First, I must start off with an apology for the delay and silence over the last few weeks. It has been a bit crazy as I am sure most of you can relate, and lately I have certainly felt like Eeyore. So, as we entered Level 2 of the lockdown, I felt this sense of relief. Maybe, just possibly this would give us just a chance to breathe, whilst still taking all the safety precautions into consideration and a hope that things were starting to change. It has been overwhelmingly crazy for all of us. I started to wonder if it was safe again…
The other day, I had a patient come to my practice, who was excessively pedantic about safety and wearing her mask, her face shield, sanitizing her hands, sitting exactly 2 metres apart etc. etc. and it made me start to wonder around safety and the meaning of it in the therapeutic space. She is an anxious patient already and her almost OCD tendencies around COVID-19 were her way of controlling her anxiety. However, this made me wonder how has COVID-19 impacted our therapeutic spaces and us, as therapists?
The therapeutic space is not meant to be one that creates a sense of unease and worry. Its fundamental purpose is to be a safe space for the patient. With the arrival of COVID-19, suddenly our environment and our therapeutic space has felt unsafe and difficult to engage with. It’s become mandatory to wear masks and I have most certainly noticed that the wearing of these masks has created anxiety as well as a feeling of unease, paranoia and just a general sense of not feeling safe. My interpretations of these masks, apart from the literal need to wear them, has varied from providing people some sense of control over a pandemic whereby most of us feel extremely helpless and out of control. They can also be used for a patient to hide behind, feel confined and imprisoned, shut off and closed off from the world. I have also noticed a considerable amount of trauma and loss being triggered by the pandemic, not necessarily entirely through the masks per se, but they are definitely a factor.
Sessions via ZOOM and/or Skype also seem to cause a certain amount of anxiety. We, as therapists, are now in the patient’s very vulnerable space of their home. I have been thinking about how to navigate this issue of safety and decided to put my Owl hat on and have a look at some research. Here are some of my thoughts and what the literature says:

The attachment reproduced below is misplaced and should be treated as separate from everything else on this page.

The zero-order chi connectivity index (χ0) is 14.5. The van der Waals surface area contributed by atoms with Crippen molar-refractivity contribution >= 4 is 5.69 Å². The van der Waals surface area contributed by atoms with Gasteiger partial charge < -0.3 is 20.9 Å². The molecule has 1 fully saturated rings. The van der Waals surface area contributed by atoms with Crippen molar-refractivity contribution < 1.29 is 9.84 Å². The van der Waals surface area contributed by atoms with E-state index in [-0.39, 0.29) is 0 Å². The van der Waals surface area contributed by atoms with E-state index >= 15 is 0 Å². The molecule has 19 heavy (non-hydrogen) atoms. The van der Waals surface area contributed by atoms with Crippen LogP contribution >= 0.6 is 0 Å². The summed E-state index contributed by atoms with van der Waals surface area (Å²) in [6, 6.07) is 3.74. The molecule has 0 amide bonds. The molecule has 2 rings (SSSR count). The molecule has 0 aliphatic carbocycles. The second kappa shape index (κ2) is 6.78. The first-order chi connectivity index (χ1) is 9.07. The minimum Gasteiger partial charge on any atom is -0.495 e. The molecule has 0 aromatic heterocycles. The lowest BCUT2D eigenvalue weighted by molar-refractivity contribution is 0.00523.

Karen Horney believed that safety and security was more important than sex, which Freud believed. She felt that without these fundamental aspects hostility and anxiety can develop leading to fear, feelings of helplessness and loss of control. I have most certainly seen a rise in anxiety and anger during this pandemic and wonder about the innate need to feel safe and how the therapeutic environment impacts on this.Allison & Rossouw (2013) talk about the neuropsychotherapeutic perspective of safety and state that as humans, we have evolved to be able to feel connected to and safe to and with others.
“As humans, we have automatic responses to threats from other people or animals.” This is the fight, flight or freeze response. “This occurs when the amygdala (part of the brain’s anatomy that detects danger) signals the brainstem to inhibit movement.” Intense fear can limit our ability to move or even to think and reason. Thus the freeze response and “we are left with only our most basic responses, including tonic immobility, in which the body is literally paralyzed by fear. Similar reactions include collapsed immobility, which looks like playing dead, and dissociation, which is spacing out and feeling unreal.” I certainly have seen an increase in dissociative symptoms in my patients lately which not only impacts their sense of feeling safe, but also their relationships and ability to function in the workplace and at school.
Allison and Rossouw (2013) also talk about the Social Brain. As humans, we have a need for socialization and in order to meet this need our higher social brain is developed, also known as the ventral vagal complex (Porges, 2011). “Evolution led to a modified and more complex brainstem which is activated when we hear a soothing voice, see a smiling or relaxed face, and notice calm gestures. These signs became our social safety cues. They contribute to our ability to feel safe in close proximity to another person. We even become more able to listen to their words and to connect with them on an emotional level.” (Porges, 2011).
How can this assist us in feeling safe? According to Stephen Porges, we can give ourselves social safety cues. These may include pausing for a moment, distracting yourself from the stimulus potentially causing the distress, self-talk such as well as feeling compassion for the other person especially when that person is a partner, who is probably extra sensitive to our distress.
And therein lies the value of psychotherapy – to encourage the patient to be authentic in their fear, in their anxiety, for that creates in itself…safety.
Allison, K.L., & Rossouw, P.J., (2013). The therapeutic alliance: Exploring the concept of “safety” from a neuropsychotherapeutic perspective. International Journal of Neuropsychotherapy, 1(1), 21-29. http://nalandainstitute.org/2018/04/17/loves-brain-a-conversation-with-stephen-porges/
Porges, Stephen W. (2011). The Polyvagal Theory: Neurophysiological Foundations of Emotions, Attachment, Communication, and Self-Regulation. New York: W.W. Norton & Company.